'Israel backs withdrawing from Ghajar'

Israel Radio: Plan to replace IDF with UNIFIL troops favored by both sides; LAF won't have access.

By JPOST.COM STAFF
October 8, 2008 11:49
2 minute read.
'Israel backs withdrawing from Ghajar'

ghajar 224.88. (photo credit: AP [file])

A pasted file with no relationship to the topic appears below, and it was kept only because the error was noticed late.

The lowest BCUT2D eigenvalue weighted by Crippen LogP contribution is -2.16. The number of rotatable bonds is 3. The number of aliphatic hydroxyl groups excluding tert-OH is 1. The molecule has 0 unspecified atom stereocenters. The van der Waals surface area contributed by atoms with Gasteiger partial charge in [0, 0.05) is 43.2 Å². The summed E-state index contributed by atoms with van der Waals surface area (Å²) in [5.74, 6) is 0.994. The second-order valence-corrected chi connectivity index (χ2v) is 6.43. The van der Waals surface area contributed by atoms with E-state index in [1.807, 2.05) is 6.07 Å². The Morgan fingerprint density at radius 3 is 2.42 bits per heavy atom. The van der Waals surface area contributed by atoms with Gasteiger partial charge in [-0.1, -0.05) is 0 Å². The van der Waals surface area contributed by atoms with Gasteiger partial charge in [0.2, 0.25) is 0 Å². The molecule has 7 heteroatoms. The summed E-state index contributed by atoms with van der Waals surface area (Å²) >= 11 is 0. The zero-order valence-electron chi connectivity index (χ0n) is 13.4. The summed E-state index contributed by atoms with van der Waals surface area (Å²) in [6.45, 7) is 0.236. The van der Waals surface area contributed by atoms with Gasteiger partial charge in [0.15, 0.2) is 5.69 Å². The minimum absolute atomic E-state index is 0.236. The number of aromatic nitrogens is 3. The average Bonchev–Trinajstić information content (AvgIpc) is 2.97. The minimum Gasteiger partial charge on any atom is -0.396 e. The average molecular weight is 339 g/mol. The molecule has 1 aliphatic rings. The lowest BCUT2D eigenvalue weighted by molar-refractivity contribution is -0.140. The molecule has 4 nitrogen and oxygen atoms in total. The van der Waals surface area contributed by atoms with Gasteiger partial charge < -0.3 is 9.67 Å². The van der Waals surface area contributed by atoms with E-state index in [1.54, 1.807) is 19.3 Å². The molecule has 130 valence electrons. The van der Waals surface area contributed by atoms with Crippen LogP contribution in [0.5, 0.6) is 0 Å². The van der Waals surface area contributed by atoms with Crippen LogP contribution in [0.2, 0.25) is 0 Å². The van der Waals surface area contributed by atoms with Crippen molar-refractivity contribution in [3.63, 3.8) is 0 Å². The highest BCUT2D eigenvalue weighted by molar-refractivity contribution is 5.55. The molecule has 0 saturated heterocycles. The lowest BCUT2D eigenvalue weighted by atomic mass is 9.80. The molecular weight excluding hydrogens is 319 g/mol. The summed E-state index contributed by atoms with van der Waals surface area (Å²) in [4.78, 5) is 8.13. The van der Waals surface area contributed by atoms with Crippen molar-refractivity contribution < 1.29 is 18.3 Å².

The commander of UNIFIL troops in southern Lebanon has offered Israel and Lebanon a plan for IDF withdrawal from the border village of Ghajar, Israel Radio reported Wednesday morning. UNIFIL spokeswoman Yasmina Bouziane said that both countries had been presented with the plan, and that both responded positively to it. The Jerusalem Post could not confirm the report, though last month officials said no decisions had been made regarding withdrawal from the village. On Monday, Israeli defense officials said Israel was in advanced talks with the UN on the plan, in which the IDF would be replaced by UNIFIL troops, and the Lebanese Armed Forces (LAF) would not be able to enter the village. Israel suspects LAF have been filled with Hizbullah supporters. Israel has occupied the northern section of the split town since the end of the Second Lebanon War in 2006. When Israel withdrew from Lebanon in 2000, the Alawite village of some 3,000 people was split in two, with the international border - the Blue Line - running through the middle. All of the residents of Ghajar have Israeli citizenship. During the Second Lebanon War, the IDF deployed in northern Ghajar, and has remained there to protect Israeli citizens on Lebanese soil. Ever since, the UN has called on Israel to withdraw from the northern part of Ghajar, claiming that the IDF's presence is a blatant violation of UN Security Council Resolution 1701. On Monday, the Lebanese daily An Nahar reported that UNIFIL had informed the LAF that Israel was preparing to withdraw from Ghajar by November 21. According to the report, UNIFIL sent a letter to the LAF command in which it asked the authorities to ensure quiet along the border to prevent Israel from reversing its decision. Sources in the IDF Northern Command said that a date had yet to be set for the withdrawal. Last week, senior Foreign Ministry officials toured Ghajar to learn about the issues involved in an Israeli withdrawal ahead of a possible agreement. 'There are negotiations but the deal has yet to be finalized,' a senior defense official said. 'We need to be sure that Ghajar will not be taken over by Hizbullah.' Israel's primary concern is that Hizbullah will infiltrate Ghajar and try to carry out cross-border attacks like it did in late 2005 when it tried to kidnap soldiers deployed on the Israeli side of the town. Last Thursday, Hizbullah's military commander in Southern Lebanon threatened to use force to 'liberate' the Ghajar. During a speech in the southern Lebanese village of Abasiyah, Sheikh Nabil Kaouk said Israel only understood the language of force and that Hizbullah believed it had an obligation to complete the liberation of all Lebanese land. He said Lebanon could only 'retake' its lands using armed struggle, since diplomacy had hit a dead end. Brenda Gazzar contributed to this report.


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